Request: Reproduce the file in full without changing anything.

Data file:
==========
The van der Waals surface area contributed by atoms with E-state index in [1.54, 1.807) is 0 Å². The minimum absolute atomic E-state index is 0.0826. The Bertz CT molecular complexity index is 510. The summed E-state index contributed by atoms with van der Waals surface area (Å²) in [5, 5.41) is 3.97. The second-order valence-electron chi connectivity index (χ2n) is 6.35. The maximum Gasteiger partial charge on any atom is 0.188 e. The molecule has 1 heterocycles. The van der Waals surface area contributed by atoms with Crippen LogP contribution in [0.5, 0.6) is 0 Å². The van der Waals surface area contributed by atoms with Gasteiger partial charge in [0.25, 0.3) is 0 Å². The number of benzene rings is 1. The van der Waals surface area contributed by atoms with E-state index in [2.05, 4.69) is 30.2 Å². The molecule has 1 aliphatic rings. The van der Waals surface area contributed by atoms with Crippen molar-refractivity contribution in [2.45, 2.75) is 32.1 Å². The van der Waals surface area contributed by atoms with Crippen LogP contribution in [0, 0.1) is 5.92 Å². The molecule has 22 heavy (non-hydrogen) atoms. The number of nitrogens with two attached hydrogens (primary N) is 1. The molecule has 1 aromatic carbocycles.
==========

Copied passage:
The van der Waals surface area contributed by atoms with E-state index in [1.54, 1.807) is 0 Å². The minimum absolute atomic E-state index is 0.0826. The Bertz CT molecular complexity index is 510. The summed E-state index contributed by atoms with van der Waals surface area (Å²) in [5, 5.41) is 3.97. The second-order valence-electron chi connectivity index (χ2n) is 6.35. The maximum Gasteiger partial charge on any atom is 0.188 e. The molecule has 1 heterocycles. The van der Waals surface area contributed by atoms with Crippen LogP contribution in [0.5, 0.6) is 0 Å². The van der Waals surface area contributed by atoms with Gasteiger partial charge in [0.25, 0.3) is 0 Å². The number of benzene rings is 1. The van der Waals surface area contributed by atoms with E-state index in [2.05, 4.69) is 30.2 Å². The molecule has 1 aliphatic rings. The van der Waals surface area contributed by atoms with Crippen molar-refractivity contribution in [2.45, 2.75) is 32.1 Å². The van der Waals surface area contributed by atoms with Crippen LogP contribution in [0, 0.1) is 5.92 Å². The molecule has 22 heavy (non-hydrogen) atoms. The number of nitrogens with two attached hydrogens (primary N) is 1. The molecule has 1 aromatic carbocycles.